The Houthi movement was born in reaction to a political landscape which proved to be increasingly inhospitable to those Yemenis who still hoped to abide by the old rules of Zaidism and not that of the republic – as formulated under the Imamate. The Houthis need also to be looked as a knee-jerk reaction to the violent political and institutional shift which took place in 1962. Because Sana’a central government failed to integrate the highlands to the new republican schema, the highlands withdrew behind their traditions, seeking comfort in its past glory.
Zaidis we need to remember have fought for control of Yemen with various degrees of success for centuries. A succession of Zaidi Imams ruled the community and Zaidis were the majority of the population in the mountains of the north. They fought against both the Ottomans and the Wahhabis in the 18th and 19th centuries.
With the collapse of the Ottoman Empire in 1918, a Zaidi monarchy took power in North Yemen called the Mutawakkilite Kingdom. The ruler, or imam, was both a secular ruler and a spiritual leader. Their kingdom fought and lost a border war with Saudi Arabia in the 1930s, losing territory to the Saudi state. They also enjoyed international recognition as the legitimate government of North Yemen. Their capital was in Taiz.
In 1962, an Egyptian-backed revolutionary military cabal overthrew the Mutawakkilite king and established an Arab nationalist government with its capital in Sana’a. With Soviet assistance, Egypt sent tens of thousands of troops to back the republican coup. The Zaidi Royalists fled to the mountains along the Saudi border to fight a civil war for control of the country. Saudi Arabia supported the royalists against Egypt. The war ended in a republican victory after the Saudis and Egyptians resolved their regional rivalry (1967) and lost interest in the Yemen civil war.
In 1978, Ali Abdullah Saleh, a Zaidi, rose to power, only to resign some three decades later.
The American intervention in Iraq in 2003 deeply radicalized the Houthi movement, like it did many other Arabs. It was a pivotal moment. The Houthis have been at war with the Yemeni government almost constantly since 2004. In the first six years, the Houthis fought an increasingly effective guerrilla war in their mountainous home provinces, but after 2010, they metamorphosed into the most powerful military entity in the country, capturing the three largest cities in Yemen. The Houthis quickly fielded advanced weapons they had never before controlled.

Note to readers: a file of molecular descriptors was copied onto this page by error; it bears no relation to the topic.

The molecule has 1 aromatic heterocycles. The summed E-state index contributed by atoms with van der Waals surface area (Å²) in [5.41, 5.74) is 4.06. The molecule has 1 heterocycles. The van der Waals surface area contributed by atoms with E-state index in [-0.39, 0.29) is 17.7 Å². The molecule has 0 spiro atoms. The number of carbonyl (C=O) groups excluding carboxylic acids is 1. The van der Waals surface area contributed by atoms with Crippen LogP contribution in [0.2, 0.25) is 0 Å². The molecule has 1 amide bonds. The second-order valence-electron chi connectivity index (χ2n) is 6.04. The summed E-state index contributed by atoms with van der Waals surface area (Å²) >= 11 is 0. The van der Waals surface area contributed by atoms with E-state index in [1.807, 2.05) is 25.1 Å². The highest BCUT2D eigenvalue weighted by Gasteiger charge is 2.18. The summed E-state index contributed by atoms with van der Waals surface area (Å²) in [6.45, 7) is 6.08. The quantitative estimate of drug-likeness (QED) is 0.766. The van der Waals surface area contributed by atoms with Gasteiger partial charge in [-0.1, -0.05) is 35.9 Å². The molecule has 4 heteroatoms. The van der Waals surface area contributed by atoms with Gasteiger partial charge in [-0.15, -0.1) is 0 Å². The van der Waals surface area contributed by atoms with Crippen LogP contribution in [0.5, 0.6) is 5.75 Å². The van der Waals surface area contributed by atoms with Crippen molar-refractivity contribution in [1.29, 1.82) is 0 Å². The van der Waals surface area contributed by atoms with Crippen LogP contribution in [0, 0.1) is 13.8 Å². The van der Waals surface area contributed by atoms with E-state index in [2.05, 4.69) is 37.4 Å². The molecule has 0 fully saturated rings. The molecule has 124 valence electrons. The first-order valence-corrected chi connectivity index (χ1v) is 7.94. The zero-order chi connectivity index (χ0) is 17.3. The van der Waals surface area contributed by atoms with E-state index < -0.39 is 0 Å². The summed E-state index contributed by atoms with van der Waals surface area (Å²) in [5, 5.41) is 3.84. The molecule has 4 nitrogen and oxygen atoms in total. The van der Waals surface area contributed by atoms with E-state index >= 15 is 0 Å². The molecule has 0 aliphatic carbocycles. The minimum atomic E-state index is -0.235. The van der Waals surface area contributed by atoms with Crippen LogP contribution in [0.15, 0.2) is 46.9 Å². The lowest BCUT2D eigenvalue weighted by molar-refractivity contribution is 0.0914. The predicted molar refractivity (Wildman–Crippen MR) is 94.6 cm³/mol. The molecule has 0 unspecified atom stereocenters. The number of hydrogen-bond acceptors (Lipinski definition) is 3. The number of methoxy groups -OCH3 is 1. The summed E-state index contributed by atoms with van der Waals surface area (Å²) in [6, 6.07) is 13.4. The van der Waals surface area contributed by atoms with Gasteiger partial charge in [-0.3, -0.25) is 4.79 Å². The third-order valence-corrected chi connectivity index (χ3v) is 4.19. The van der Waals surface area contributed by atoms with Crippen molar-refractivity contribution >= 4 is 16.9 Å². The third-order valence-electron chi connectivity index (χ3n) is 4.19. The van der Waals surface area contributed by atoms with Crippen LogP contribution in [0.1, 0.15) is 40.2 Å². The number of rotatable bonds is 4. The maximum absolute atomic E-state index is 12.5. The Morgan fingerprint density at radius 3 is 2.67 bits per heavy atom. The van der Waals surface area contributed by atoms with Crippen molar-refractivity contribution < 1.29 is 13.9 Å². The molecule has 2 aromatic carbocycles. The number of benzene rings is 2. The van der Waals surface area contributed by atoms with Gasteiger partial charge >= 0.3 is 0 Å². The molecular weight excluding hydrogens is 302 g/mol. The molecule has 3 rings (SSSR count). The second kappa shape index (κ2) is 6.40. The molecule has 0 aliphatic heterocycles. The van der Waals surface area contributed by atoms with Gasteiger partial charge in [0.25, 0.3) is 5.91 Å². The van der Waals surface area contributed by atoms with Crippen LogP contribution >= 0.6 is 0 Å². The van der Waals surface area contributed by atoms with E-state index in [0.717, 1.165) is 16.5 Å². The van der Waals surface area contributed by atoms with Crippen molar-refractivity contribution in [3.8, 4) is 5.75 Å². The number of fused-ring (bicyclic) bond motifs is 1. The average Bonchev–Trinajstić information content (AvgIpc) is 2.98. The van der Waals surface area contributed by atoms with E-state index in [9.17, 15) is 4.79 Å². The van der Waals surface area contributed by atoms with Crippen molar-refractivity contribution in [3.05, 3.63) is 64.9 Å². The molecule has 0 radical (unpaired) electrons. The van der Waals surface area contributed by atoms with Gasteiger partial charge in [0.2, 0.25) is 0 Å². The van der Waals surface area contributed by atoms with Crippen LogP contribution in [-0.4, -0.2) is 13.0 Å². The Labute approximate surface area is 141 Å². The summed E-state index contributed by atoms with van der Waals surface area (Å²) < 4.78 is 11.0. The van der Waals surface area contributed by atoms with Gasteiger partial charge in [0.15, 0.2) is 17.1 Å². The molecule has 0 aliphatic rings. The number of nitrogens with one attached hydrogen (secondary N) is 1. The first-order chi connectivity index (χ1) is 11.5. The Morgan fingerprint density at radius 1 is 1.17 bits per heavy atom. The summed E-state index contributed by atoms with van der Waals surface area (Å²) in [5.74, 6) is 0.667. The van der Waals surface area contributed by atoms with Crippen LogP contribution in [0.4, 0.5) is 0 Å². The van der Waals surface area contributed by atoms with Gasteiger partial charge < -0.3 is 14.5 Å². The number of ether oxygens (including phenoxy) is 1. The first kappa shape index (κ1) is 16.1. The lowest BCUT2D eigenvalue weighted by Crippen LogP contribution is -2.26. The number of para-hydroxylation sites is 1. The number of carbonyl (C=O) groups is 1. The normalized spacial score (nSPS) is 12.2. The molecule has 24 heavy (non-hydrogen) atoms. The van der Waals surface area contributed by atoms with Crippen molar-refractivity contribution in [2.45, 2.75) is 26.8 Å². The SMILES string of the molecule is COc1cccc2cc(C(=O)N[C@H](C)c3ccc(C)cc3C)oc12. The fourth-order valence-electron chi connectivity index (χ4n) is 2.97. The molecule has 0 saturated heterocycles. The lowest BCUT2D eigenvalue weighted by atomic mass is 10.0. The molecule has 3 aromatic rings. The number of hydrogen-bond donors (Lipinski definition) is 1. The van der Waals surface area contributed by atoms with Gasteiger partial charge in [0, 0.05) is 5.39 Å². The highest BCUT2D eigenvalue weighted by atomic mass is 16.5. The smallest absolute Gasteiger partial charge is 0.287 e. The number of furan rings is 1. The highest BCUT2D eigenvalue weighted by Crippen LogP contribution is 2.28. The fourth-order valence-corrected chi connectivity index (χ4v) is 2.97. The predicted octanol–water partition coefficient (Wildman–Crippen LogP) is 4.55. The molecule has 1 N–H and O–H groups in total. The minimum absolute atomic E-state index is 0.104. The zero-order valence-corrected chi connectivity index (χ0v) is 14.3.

The story of how they moved from small-arms ambushes to medium-range ballistic missiles in half a decade provides a case study of how an ambitious militant group can capture and use a state’s arsenals and benefit from foreign support.
A fact often overlooked has been the Houthis’ thirst for vengeance over the death of their leader: Badr Al-Din Al Houthi who led a regional movement for self-government against Sana’a. Former President Ali Abdullah Saleh put a bounty on his head of $55,000 at the time. Hunted down by the General Ali Mohsen Al Ahmar’s men – the former powerful commander in chief of Yemen’s 1st Armoured Division turned Vice President under President Abdel Rabbo Mansour Hadi, Al Houthi was murdered sometime between June of 2004 and the 10th of September 2004.
To all intents and purposes Yemen is a land of tribes and its relation to the Saudis has been tenuous at best – not only in the loss of its territories in 1934, but in the presence of separate Yemeni tribes that dominate routes into the Saudi peninsula or again access over water resources along the border. Water has been a substantial problem in recent years as pressure for farmed products has changed needs and destabilized water rights and usage.